4:09 Press members check Blackberrys/take notes on pads/take notes on laptops/write full stories on laptops/survey the audience/take photos of particularly colorful people in the audience/make small talk with their neighbors/yawn/doze. This continues, uninterrupted, for approximately thirty minutes. Marvin Gaye’s “Mercy, Mercy Me” (ostensibly because “things ain’t what they used to be, no, no”); Elvis’s “A Little Less Conversation, A Little More Action”; Christina Aguilera’s “Fighter”; KT Tunstall’s “Suddenly I See”; Nikka Costa’s “Everybody Got Their Something”; and Destiny’s Child’s “Lose My Breath” provide a peppy/inspiring/eclectic-if-sometimes-slightly-odd soundtrack.

4:35 The crowd is getting restless. The press is getting bored.

4:40 An Obama staffer standing in the aisle near the stage begins shouting: “Fired up!” The crowd next to him responds, “Ready to go!” The chanting spreads. It lasts (“Fired UP! Ready to GO!…Fired UP! Ready to GO!”) about a minute before dying down.

4:42 The crowd is restless again.

4:44 The same fired up Obama staffer starts a new chant: “Be part of something great…Obama in ’08…”

“Be part of someone who’s late…” a reporter mutters behind me.

4:46 Press people began speculating on the cause of the lateness. “Maybe he had to stop and change a tire,” one suggests. “The change candidate, and all…”

4:47 “Well, they were over an hour late starting in Manchester this morning,” a woman says. “It just, you know, compounds.”

4:48 That seems to settle it.

5:00 The Clinton event many of us were planning on jetting to after Obama’s 3:45 rally is beginning now. It’s in Hampton, twenty-six miles away. Well played, Team Obama.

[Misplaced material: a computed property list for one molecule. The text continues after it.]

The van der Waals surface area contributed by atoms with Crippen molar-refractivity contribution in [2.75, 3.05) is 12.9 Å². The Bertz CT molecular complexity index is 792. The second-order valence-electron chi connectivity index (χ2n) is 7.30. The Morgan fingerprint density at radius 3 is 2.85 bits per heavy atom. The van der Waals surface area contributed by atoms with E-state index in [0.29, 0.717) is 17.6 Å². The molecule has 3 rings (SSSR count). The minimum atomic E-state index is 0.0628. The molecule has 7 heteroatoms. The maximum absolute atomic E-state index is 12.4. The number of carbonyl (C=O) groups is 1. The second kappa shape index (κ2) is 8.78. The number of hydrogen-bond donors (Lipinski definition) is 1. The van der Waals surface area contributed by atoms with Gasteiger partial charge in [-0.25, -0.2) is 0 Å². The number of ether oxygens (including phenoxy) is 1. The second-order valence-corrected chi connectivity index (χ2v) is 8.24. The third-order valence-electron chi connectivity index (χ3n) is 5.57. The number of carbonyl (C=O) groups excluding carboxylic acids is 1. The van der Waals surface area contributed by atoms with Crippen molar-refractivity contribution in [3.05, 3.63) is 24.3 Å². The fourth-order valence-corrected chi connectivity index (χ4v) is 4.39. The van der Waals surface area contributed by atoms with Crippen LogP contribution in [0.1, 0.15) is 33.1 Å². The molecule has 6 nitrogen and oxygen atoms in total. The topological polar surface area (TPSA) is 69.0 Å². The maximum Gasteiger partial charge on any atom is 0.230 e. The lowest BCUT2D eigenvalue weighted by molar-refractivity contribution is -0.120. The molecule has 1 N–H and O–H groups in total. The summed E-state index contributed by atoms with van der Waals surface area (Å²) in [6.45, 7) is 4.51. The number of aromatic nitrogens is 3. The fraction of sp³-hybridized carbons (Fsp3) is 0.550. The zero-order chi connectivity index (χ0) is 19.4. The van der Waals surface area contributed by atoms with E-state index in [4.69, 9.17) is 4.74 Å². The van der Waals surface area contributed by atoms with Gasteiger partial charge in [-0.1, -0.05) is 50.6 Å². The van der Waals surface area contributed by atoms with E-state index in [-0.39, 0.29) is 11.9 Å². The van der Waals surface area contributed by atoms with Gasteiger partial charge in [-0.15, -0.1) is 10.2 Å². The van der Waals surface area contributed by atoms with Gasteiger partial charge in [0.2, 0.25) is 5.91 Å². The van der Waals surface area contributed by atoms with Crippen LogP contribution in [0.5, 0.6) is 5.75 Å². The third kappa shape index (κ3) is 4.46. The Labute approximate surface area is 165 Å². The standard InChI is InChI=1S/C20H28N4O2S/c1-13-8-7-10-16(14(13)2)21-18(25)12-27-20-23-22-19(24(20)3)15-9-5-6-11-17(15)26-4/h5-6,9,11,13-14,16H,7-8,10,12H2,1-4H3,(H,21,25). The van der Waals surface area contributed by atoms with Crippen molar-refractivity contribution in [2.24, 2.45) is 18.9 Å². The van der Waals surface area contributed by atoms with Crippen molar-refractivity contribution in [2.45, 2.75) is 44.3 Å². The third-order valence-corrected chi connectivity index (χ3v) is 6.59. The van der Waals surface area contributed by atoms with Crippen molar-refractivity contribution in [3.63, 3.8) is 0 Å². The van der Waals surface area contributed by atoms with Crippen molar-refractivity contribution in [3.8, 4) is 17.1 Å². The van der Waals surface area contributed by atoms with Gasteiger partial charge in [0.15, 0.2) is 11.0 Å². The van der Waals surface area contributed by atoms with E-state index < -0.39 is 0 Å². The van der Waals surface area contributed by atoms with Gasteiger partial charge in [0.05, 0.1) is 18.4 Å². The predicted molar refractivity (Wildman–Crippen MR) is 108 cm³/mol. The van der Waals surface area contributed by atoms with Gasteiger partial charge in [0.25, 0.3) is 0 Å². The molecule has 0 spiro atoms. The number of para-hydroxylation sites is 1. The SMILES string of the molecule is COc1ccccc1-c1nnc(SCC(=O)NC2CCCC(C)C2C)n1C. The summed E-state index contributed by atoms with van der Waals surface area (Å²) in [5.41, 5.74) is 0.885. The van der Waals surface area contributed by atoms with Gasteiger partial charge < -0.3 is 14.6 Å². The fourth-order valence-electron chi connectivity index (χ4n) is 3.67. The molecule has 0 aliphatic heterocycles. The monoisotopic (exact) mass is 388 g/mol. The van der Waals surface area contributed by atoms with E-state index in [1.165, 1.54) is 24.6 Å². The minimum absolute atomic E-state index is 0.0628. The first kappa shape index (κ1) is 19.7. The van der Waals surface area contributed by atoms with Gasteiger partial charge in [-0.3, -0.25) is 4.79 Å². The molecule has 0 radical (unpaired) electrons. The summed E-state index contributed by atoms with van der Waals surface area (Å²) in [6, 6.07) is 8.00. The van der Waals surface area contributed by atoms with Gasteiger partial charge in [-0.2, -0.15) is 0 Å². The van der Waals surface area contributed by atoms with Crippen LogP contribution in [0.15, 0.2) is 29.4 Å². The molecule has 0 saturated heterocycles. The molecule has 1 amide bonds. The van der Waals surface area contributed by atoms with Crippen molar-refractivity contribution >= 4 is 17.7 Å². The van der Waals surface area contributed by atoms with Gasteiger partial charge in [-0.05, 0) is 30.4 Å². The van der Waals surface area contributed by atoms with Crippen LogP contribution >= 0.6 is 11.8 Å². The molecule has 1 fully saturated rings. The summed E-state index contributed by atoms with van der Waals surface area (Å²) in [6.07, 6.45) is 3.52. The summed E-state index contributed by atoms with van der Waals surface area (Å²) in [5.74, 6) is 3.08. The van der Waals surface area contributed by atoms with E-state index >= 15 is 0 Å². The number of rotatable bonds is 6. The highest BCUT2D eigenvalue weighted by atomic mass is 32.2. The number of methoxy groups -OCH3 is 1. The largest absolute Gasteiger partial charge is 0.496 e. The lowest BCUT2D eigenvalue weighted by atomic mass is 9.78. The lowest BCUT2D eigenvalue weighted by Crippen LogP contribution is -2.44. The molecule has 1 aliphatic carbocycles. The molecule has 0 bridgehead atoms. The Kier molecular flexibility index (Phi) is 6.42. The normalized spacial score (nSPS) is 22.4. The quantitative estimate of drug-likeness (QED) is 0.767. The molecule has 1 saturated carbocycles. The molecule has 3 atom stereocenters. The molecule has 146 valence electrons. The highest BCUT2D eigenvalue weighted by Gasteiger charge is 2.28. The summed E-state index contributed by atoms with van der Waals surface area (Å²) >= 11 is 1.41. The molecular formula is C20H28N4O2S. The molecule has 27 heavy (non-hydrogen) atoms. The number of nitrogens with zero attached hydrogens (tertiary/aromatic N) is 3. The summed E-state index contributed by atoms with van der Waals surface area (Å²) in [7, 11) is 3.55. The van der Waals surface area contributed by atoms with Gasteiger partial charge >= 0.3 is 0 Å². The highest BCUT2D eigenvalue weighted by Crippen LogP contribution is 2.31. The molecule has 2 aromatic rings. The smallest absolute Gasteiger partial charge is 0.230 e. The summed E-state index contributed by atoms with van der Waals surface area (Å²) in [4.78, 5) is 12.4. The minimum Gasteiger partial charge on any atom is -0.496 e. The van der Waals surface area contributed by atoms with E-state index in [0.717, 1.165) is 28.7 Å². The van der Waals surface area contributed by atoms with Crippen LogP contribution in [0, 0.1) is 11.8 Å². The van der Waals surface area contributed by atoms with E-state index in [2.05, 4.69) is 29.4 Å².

5:15 Two fire marshals arrive in the auditorium, removing overflow cameramen from their encampments in the auditorium’s aisles. Cameramen are visibly annoyed, but oblige.

5:20 The music dies down. “Ladies and gentlemen…” a female voice booms over the loudspeakers. The crowd cheers. “Uh, please remember to turn off your cell phones,” she says. The energy plummets.

5:25 A staffer walks onstage. The audience cheers. He hangs a royal-blue-and-white “Change We Can Believe In” poster on the podium, taking his time with it. Video staff, crouching on risers next to their tripods, jump to their feet to man their cameras.

5:26 The crowd begins clapping. Someone up front shouts, “Obama!”

5:27 The staffer walks offstage. The clapping dies down. The energy plummets more.

5:28 The crowd is quiet. U2’s “One” is playing. “Wake me when it’s over,” the man behind me tells his neighbor.

5:29 The auditorium lights dim. The audience cheers again.

5:30 The lights go back on. The audience sighs.

5:35 A group of kids a few rows down, about six or seven years old, begins chanting: “O-ba-MA—O-ba-MA.” It doesn’t catch on.

5:36 I turn around. Wake-Me-When-It’s-Over is slumped in his chair, a scarf pulled over his face.

5:37 “Ladies and gentlemen…” a voice booms. “Please welcome…”—the crowd cheers again—“…Susan Sundell!” The cheers subside.

5:38 Sundell, a Salem resident, introduces herself as a former GOP member, and current Independent, who is supporting Obama. “I stand here today no longer an unhappy Republican,” she tells the audience. “I’ve changed my party affiliation, and am now a card-carrying hopemonger.” The crowd cheers again, loudly.

5:46 Sundell has concluded her speech. The crowd is still cheering. U2’s “The City of Blinding Lights” is playing.

5:47 Barack Obama strides onstage. The audience rises to its feet, screaming and waving signs. The energy is back.

Megan Garber is an assistant editor at the Nieman Journalism Lab at Harvard University. She was formerly a CJR staff writer.